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8 Essential Real Estate KPIs for Property Investment

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Posted by Pete Evering on March 16, 2021
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8 Essential Real Estate KPIs for Property Investment

Real estate investments are big decisions that involve heavy analysis of a variety of factors. Often times, investors will recruit help from their property manager, an accountant, or another investment expert to determine the risks, longevity, and potential opportunity in a specific property.

The process is thorough (if you want to make a safe investment) and is largely based on KPIs, or key performance indicators. These are financial measurements that help to determine or predict the value of a property via different metrics.

These are some of the most popular and useful KPIs for real estate investors. Keep in mind that every KPI has limitations, as they are only estimates and cannot take into account abstract factors that may play a part in the decision-making process or influence the value of a property, such as future market changes.

  1. Gross Operating Income (GOI)

This is the overall expected income before removing any expenses. It includes all income the property generates, including fees other than rent such as parking or pet fees. This metric displays the total amount of money a property can produce, or the potential monthly value. It is a hypothetical maximum and does not include any unexpected losses such as vacancy.

  1. Occupancy Rate

One of the biggest income losses is during vacancy, because the property generates no income but still requires operating expenses. Although every property owner tries to minimize vacancy, a 100% occupancy rate is unachievable. It is important to know the previous occupancy rate of the property to have an accurate estimate, even if you plan to reduce the vacancy rate.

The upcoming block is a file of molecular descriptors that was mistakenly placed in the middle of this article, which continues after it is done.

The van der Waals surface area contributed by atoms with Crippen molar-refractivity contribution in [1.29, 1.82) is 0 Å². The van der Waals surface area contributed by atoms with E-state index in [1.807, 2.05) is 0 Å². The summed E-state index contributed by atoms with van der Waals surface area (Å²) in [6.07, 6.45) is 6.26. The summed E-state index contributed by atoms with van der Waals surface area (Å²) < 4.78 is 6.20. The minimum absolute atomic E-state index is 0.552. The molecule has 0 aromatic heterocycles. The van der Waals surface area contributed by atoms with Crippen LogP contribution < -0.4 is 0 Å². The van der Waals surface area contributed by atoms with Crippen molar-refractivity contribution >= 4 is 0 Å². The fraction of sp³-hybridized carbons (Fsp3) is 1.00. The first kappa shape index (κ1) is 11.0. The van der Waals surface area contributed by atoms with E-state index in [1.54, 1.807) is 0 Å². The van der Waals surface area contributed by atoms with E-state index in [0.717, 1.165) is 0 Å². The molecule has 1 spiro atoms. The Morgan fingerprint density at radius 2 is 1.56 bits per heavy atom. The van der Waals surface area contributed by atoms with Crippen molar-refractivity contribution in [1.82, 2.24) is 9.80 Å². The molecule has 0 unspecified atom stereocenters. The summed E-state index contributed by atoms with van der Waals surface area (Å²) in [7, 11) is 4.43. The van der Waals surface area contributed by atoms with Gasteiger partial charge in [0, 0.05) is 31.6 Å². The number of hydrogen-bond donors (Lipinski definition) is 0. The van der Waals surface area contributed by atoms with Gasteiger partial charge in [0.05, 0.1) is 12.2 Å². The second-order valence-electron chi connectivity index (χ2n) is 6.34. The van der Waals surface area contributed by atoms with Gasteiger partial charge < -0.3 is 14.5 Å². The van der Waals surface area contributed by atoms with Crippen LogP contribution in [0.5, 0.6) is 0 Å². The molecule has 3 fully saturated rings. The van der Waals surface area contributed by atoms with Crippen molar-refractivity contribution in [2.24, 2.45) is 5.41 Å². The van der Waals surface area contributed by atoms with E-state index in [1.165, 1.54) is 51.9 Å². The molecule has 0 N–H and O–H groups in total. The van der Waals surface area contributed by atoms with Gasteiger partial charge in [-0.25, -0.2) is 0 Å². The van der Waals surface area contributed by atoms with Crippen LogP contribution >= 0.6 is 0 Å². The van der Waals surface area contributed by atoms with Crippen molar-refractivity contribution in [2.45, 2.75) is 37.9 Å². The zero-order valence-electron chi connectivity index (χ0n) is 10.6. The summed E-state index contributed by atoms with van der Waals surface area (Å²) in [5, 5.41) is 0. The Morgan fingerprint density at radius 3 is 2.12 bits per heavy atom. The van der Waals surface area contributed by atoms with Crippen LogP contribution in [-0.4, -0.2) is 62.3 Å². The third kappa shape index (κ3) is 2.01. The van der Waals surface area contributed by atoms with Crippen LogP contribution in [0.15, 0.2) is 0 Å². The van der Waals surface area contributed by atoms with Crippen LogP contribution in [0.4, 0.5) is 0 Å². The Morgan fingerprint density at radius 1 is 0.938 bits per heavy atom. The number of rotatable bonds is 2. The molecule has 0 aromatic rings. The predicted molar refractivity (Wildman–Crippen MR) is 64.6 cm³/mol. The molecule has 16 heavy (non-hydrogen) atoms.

1. Net Operating Income (NOI)

The NOI is the GOI with operating expenses removed. This is a basic estimate of the profit the property will produce, taking into account vacancies, utilities, insurance, maintenance, taxes, management fees, and all other costs. Note that this number only shows how much surplus money the property can produce on a monthly basis and does not include the initial investment or one-time expenses like major renovations or improvements.

  1. Capitalization Rate

The cap rate is an estimation of the general value of a property by calculating the NOI divided by the building’s current market value. This is a simple way to compare properties but note the limitations of this figure. It is not calculated with the actual initial investment amount, so keep in mind that this may be more or less depending on the actual agreed upon price and other sale-related expenses or fees.

  1. Internal Rate of Return (IRR)

This metric takes NOI one step further, offering an estimation of the property’s total profitability. IRR is the long-term cash yield with the initial investment, all cash flow, and property sale value considered. A property with a high IRR is a strong investment. This figure doesn’t include outside or future investment influencers.

  1. Cash on Cash Return

This figure compares the initial property investment to the expected monthly income. Divide the estimated property cash flow or income by the total investment amount. The end result is the percentage of your investment that you will earn back each month, allowing you to predict how long until your investment makes a net profit. Once again, this does not account for unexpected costs or economic changes. Perhaps you are investing in a specific neighborhood because local renovation and community growth is expected to boost popularity and property value. That is, of course, a valid consideration that may not be reflected in a KPI.

  1. Return on Investment (ROI)

Analyzing and learning from past investments is an essential part of deciding on future investments. Calculate the profit you made in total from previous property investments and subtract the total investment amount. Also take a look at the NOI and IRR to see how your initial estimates compared with actual expenses and profit.

  1. Loan to Value Ratio (LVR)

Financial institutions and lenders use this figure to assess risk of a loan. If you need to take out a loan to make the investment, you should calculate this metric. High risk loans may come with additional fees or higher interest rates, increasing the total investment cost.

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